Action to achieve environmental sustainability must take place at every level. Each economic region should have the power to determine its own priority sectors in the low-carbon economy and the control over the resources needed to shape their regional economies in response to the challenge of achieving environmental sustainability. Part of the reason for a geographically imbalanced economy is that the UK is also one of the most centralised developed countries in the world.

The government’s national industrial strategy has tasked combined authorities and LEPs with developing nationally compatible local industrial strategies, but these institutions are not given any formal devolved legislative or fiscal powers, and LEPs are fundamentally undemocratic. 

Delivering this in practice will require the devolution of powers and resources to the regional and local level, as well as reforms to guarantee democratic institutions at all levels. These might include:

         ▪ National investment banks in Scotland (this is already being formed and will be operational in 2020), Wales, Northern Ireland and the English regions.

         ▪ A regional tier of economic governance (through the expansion of combined authorities) responsible for overall economic planning and industrial strategy,            strategic planning, regional infrastructure and transport policy, and aspects of energy policy. This would involve the devolution of fiscal autonomy and powers to  . .          borrow for new investment.[48]

         ▪ The devolution of regional ‘environmental budgets’ that bind a region to deliver sustainability targets over a five-year period.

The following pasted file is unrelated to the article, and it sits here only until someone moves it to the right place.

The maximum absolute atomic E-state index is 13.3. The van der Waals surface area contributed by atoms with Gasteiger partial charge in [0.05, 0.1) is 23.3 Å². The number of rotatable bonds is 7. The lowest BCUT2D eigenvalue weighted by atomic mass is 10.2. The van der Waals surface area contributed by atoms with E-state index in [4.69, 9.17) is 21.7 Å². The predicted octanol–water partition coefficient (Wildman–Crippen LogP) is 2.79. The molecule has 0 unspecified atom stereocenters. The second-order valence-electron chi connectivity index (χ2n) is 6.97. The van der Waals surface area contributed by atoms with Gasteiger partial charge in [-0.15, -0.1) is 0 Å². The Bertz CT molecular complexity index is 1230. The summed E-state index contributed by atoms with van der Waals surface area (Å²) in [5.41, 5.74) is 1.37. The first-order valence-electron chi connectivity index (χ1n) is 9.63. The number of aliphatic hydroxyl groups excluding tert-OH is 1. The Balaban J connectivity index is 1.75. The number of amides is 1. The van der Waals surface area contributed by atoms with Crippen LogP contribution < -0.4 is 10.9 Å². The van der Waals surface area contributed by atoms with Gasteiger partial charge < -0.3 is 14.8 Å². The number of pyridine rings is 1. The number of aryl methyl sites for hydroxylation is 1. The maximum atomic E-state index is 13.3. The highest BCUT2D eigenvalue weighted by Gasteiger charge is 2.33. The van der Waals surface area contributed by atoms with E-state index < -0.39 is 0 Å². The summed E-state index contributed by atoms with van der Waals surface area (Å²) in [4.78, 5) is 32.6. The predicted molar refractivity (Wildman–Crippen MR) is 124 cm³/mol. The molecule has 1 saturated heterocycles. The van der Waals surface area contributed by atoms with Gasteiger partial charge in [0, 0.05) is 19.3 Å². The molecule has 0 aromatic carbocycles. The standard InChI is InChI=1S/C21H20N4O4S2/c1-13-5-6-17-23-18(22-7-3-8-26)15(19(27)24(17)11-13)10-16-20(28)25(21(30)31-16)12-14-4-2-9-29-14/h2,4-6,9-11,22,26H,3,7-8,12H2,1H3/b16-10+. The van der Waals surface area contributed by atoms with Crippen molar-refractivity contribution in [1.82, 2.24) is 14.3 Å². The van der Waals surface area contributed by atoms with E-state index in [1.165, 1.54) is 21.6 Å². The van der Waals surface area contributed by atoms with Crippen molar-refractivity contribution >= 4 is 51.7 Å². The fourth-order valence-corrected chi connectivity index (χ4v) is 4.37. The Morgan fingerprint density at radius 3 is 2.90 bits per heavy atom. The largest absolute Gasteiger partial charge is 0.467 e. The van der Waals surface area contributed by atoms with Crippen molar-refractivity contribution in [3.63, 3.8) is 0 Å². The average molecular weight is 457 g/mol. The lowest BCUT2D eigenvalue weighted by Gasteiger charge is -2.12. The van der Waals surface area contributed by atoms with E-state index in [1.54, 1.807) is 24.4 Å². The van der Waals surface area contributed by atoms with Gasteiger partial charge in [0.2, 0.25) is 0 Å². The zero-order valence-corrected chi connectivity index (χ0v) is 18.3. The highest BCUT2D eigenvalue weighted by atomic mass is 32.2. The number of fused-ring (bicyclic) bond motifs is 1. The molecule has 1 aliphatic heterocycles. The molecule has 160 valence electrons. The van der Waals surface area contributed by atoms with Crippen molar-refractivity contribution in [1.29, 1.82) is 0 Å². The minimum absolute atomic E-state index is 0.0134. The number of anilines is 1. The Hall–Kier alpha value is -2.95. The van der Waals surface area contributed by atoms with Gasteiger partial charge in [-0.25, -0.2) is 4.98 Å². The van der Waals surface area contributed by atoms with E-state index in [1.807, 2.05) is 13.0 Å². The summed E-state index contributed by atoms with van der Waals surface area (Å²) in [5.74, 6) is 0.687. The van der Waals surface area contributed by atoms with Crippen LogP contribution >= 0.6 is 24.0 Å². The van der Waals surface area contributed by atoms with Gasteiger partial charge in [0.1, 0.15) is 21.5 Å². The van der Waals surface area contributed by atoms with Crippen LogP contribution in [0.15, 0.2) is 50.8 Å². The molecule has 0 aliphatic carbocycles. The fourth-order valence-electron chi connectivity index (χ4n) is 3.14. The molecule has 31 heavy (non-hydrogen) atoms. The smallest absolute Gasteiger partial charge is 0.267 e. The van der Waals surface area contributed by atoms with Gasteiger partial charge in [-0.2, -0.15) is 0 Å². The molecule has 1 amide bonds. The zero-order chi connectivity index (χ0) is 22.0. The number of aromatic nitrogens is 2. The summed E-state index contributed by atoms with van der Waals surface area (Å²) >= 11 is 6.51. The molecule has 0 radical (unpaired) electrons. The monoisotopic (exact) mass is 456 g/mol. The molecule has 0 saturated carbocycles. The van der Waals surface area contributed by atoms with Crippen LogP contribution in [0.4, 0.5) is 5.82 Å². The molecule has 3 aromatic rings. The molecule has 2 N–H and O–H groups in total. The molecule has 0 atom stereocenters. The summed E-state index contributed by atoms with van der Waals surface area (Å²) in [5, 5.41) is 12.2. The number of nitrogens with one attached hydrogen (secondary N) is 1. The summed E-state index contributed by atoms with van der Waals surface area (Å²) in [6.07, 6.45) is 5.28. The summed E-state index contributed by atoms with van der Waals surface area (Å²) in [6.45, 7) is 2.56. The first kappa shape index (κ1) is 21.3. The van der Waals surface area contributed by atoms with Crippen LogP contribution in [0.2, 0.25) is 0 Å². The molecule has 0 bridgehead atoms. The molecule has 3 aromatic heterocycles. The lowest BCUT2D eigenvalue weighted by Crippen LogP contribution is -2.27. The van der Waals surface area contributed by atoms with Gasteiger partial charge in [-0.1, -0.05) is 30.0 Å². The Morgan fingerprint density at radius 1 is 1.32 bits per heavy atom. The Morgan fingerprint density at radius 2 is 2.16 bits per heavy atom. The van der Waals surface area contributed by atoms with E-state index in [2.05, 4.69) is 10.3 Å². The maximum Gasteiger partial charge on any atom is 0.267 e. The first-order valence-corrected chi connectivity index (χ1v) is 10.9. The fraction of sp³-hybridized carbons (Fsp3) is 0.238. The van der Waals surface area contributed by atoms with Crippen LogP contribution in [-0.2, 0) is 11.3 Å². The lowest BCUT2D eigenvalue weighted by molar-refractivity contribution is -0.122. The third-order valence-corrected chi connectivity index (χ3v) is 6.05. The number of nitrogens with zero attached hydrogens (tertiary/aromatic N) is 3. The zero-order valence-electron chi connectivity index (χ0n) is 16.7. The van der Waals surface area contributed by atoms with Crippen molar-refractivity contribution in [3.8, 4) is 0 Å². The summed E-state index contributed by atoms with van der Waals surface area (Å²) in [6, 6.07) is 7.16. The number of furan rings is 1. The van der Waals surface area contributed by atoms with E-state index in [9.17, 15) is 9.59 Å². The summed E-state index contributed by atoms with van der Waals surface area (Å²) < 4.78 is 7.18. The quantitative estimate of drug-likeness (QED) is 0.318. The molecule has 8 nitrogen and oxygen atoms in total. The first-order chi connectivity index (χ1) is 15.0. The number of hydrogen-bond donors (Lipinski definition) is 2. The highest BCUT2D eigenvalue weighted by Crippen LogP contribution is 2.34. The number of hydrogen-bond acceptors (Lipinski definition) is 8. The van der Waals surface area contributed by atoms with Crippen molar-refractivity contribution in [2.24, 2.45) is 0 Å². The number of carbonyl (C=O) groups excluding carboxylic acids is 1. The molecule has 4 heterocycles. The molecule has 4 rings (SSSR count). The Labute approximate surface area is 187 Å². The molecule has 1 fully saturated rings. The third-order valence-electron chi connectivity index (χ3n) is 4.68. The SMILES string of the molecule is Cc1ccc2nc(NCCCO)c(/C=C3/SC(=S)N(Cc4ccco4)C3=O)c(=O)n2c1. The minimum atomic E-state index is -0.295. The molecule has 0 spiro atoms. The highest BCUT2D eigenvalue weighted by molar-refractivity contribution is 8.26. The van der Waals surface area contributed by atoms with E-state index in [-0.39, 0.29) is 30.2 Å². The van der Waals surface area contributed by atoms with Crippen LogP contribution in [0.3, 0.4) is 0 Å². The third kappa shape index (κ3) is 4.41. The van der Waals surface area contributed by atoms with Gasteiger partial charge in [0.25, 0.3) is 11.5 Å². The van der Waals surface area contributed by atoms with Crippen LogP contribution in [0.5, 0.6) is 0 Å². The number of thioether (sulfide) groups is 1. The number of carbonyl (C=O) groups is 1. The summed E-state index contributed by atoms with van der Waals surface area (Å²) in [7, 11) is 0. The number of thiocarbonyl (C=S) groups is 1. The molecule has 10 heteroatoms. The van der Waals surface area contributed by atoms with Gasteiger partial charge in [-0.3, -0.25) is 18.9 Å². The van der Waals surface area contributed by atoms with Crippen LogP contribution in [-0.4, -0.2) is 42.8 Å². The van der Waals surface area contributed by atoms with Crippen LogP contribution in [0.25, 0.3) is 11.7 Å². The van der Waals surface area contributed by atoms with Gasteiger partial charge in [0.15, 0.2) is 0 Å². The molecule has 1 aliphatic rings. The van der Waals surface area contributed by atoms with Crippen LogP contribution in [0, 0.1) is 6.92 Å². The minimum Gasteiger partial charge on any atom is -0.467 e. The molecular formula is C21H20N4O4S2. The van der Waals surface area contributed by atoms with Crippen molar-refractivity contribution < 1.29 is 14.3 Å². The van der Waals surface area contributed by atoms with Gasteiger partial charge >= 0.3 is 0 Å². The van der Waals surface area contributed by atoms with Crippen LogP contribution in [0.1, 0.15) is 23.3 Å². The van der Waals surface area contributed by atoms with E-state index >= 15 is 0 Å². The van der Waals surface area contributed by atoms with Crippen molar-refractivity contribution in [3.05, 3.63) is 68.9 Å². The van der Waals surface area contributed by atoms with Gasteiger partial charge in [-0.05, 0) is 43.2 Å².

▪ Regional missions promoting certain technologies and systems[49].

         ▪ Citizens assemblies that have a formal role in considering and agreeing priorities with direct linkages into the regional and local tiers of governance.

A Just Transition

The international trade union movement developed the idea and practice of a ‘just transition’ which “provides and guarantees better and decent jobs, social protection, more training opportunities and greater job security for all workers affected by global warming and climate change policies”.[50] A Just Transition is essential to ensuring that the journey towards an environmentally sustainable economy is fair and just for all. Yet in practice the government has failed to position the concept of a ‘just transition’ within decarbonisation policy and industrial strategy.

In future, the concept of just transition must be placed at the core of national industrial strategy as well as the strategic economic plans and local industrial strategies. Involving trade unions in the process of determining just transition policy will also be crucial.

Supporting a ‘Just Transition’ will require the necessary institutions and resources. In practice two steps will be essential to this process. First, to create ‘Just Transition Commissions’ at the regional level, following Scotland’s example. These should involve all relevant stakeholders including metro mayors, local authorities, LEP representatives, local community representatives, local businesses, businesses interested in investing in the region, civil society and trade unions.[51] 

The second will be to create and resource Just Transition Funds as part of regional economic development funding to help the drive towards a low-carbon economy and to mitigate against the negative impacts of decarbonisation. These funds might support the repurposing of existing carbon-intensive industries, the provision of large training and re-skilling programmes, and wage subsidies for those workers who may be made unemployed as a result of transition.[52]

Conclusion